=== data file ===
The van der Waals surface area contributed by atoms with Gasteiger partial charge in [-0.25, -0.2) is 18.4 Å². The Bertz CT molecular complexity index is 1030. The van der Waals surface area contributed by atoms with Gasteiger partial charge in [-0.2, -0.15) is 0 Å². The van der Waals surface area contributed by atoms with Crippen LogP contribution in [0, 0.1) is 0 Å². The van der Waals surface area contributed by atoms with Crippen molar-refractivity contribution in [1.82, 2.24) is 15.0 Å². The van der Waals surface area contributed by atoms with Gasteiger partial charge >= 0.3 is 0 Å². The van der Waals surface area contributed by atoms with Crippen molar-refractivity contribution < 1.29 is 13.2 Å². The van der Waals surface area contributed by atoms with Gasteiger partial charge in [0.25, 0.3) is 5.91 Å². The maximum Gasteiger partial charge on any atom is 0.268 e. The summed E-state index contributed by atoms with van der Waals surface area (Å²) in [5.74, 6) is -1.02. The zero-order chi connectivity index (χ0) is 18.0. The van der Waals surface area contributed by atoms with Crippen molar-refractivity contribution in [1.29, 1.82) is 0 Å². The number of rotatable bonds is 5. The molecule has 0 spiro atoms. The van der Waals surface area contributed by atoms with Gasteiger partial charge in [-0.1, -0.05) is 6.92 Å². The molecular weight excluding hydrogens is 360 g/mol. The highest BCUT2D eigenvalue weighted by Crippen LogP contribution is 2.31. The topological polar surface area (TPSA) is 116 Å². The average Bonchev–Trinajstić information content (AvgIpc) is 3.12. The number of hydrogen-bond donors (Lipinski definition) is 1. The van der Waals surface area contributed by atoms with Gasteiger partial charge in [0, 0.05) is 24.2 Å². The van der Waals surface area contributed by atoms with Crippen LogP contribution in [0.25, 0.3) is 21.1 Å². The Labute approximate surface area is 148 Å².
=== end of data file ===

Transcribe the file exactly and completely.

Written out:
The van der Waals surface area contributed by atoms with Gasteiger partial charge in [-0.25, -0.2) is 18.4 Å². The Bertz CT molecular complexity index is 1030. The van der Waals surface area contributed by atoms with Gasteiger partial charge in [-0.2, -0.15) is 0 Å². The van der Waals surface area contributed by atoms with Crippen LogP contribution in [0, 0.1) is 0 Å². The van der Waals surface area contributed by atoms with Crippen molar-refractivity contribution in [1.82, 2.24) is 15.0 Å². The van der Waals surface area contributed by atoms with Gasteiger partial charge >= 0.3 is 0 Å². The van der Waals surface area contributed by atoms with Crippen molar-refractivity contribution < 1.29 is 13.2 Å². The van der Waals surface area contributed by atoms with Gasteiger partial charge in [0.25, 0.3) is 5.91 Å². The maximum Gasteiger partial charge on any atom is 0.268 e. The summed E-state index contributed by atoms with van der Waals surface area (Å²) in [5.74, 6) is -1.02. The zero-order chi connectivity index (χ0) is 18.0. The van der Waals surface area contributed by atoms with Crippen molar-refractivity contribution in [1.29, 1.82) is 0 Å². The number of rotatable bonds is 5. The molecule has 0 spiro atoms. The van der Waals surface area contributed by atoms with Gasteiger partial charge in [-0.1, -0.05) is 6.92 Å². The molecular weight excluding hydrogens is 360 g/mol. The highest BCUT2D eigenvalue weighted by Crippen LogP contribution is 2.31. The topological polar surface area (TPSA) is 116 Å². The average Bonchev–Trinajstić information content (AvgIpc) is 3.12. The number of hydrogen-bond donors (Lipinski definition) is 1. The van der Waals surface area contributed by atoms with Gasteiger partial charge in [0, 0.05) is 24.2 Å². The van der Waals surface area contributed by atoms with Crippen LogP contribution in [0.25, 0.3) is 21.1 Å². The Labute approximate surface area is 148 Å².